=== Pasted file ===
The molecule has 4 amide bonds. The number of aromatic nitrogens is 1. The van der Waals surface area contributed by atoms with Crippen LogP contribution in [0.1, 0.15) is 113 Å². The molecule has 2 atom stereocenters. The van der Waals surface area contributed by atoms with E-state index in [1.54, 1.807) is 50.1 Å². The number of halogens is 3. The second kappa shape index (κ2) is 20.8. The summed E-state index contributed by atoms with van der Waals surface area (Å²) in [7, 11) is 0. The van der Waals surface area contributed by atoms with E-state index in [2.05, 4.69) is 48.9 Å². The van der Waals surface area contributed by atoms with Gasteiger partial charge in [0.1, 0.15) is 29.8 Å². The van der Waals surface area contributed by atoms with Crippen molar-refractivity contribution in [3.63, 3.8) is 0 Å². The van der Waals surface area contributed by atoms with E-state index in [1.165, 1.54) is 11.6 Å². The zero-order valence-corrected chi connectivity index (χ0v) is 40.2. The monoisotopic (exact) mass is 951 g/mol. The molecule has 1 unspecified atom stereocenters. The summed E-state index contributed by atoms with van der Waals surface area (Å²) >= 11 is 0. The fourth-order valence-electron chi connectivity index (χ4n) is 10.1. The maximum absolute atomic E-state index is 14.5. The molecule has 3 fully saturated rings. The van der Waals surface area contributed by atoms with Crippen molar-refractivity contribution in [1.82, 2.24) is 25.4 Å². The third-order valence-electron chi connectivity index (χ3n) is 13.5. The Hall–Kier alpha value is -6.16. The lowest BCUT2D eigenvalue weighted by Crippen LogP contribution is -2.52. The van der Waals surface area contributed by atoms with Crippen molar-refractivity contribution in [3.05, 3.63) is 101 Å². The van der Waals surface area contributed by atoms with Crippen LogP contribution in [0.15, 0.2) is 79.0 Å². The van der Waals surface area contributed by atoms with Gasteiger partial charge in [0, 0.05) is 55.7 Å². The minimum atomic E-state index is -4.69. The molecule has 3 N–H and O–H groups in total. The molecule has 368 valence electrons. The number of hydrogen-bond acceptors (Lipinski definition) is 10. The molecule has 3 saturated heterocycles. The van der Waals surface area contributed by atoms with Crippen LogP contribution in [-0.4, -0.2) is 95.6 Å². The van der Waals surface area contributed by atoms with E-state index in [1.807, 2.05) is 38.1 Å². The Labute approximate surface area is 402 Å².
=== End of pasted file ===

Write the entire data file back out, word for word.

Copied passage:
The molecule has 4 amide bonds. The number of aromatic nitrogens is 1. The van der Waals surface area contributed by atoms with Crippen LogP contribution in [0.1, 0.15) is 113 Å². The molecule has 2 atom stereocenters. The van der Waals surface area contributed by atoms with E-state index in [1.54, 1.807) is 50.1 Å². The number of halogens is 3. The second kappa shape index (κ2) is 20.8. The summed E-state index contributed by atoms with van der Waals surface area (Å²) in [7, 11) is 0. The van der Waals surface area contributed by atoms with E-state index in [2.05, 4.69) is 48.9 Å². The van der Waals surface area contributed by atoms with Gasteiger partial charge in [0.1, 0.15) is 29.8 Å². The van der Waals surface area contributed by atoms with Crippen molar-refractivity contribution in [3.63, 3.8) is 0 Å². The van der Waals surface area contributed by atoms with E-state index in [1.165, 1.54) is 11.6 Å². The zero-order valence-corrected chi connectivity index (χ0v) is 40.2. The monoisotopic (exact) mass is 951 g/mol. The molecule has 1 unspecified atom stereocenters. The summed E-state index contributed by atoms with van der Waals surface area (Å²) >= 11 is 0. The fourth-order valence-electron chi connectivity index (χ4n) is 10.1. The maximum absolute atomic E-state index is 14.5. The molecule has 3 fully saturated rings. The van der Waals surface area contributed by atoms with Crippen molar-refractivity contribution in [1.82, 2.24) is 25.4 Å². The third-order valence-electron chi connectivity index (χ3n) is 13.5. The Hall–Kier alpha value is -6.16. The lowest BCUT2D eigenvalue weighted by Crippen LogP contribution is -2.52. The van der Waals surface area contributed by atoms with Crippen molar-refractivity contribution in [3.05, 3.63) is 101 Å². The van der Waals surface area contributed by atoms with Crippen LogP contribution in [0.15, 0.2) is 79.0 Å². The van der Waals surface area contributed by atoms with Gasteiger partial charge in [0, 0.05) is 55.7 Å². The minimum atomic E-state index is -4.69. The molecule has 3 N–H and O–H groups in total. The molecule has 368 valence electrons. The number of hydrogen-bond acceptors (Lipinski definition) is 10. The molecule has 3 saturated heterocycles. The van der Waals surface area contributed by atoms with Crippen LogP contribution in [-0.4, -0.2) is 95.6 Å². The van der Waals surface area contributed by atoms with E-state index in [1.807, 2.05) is 38.1 Å². The Labute approximate surface area is 402 Å².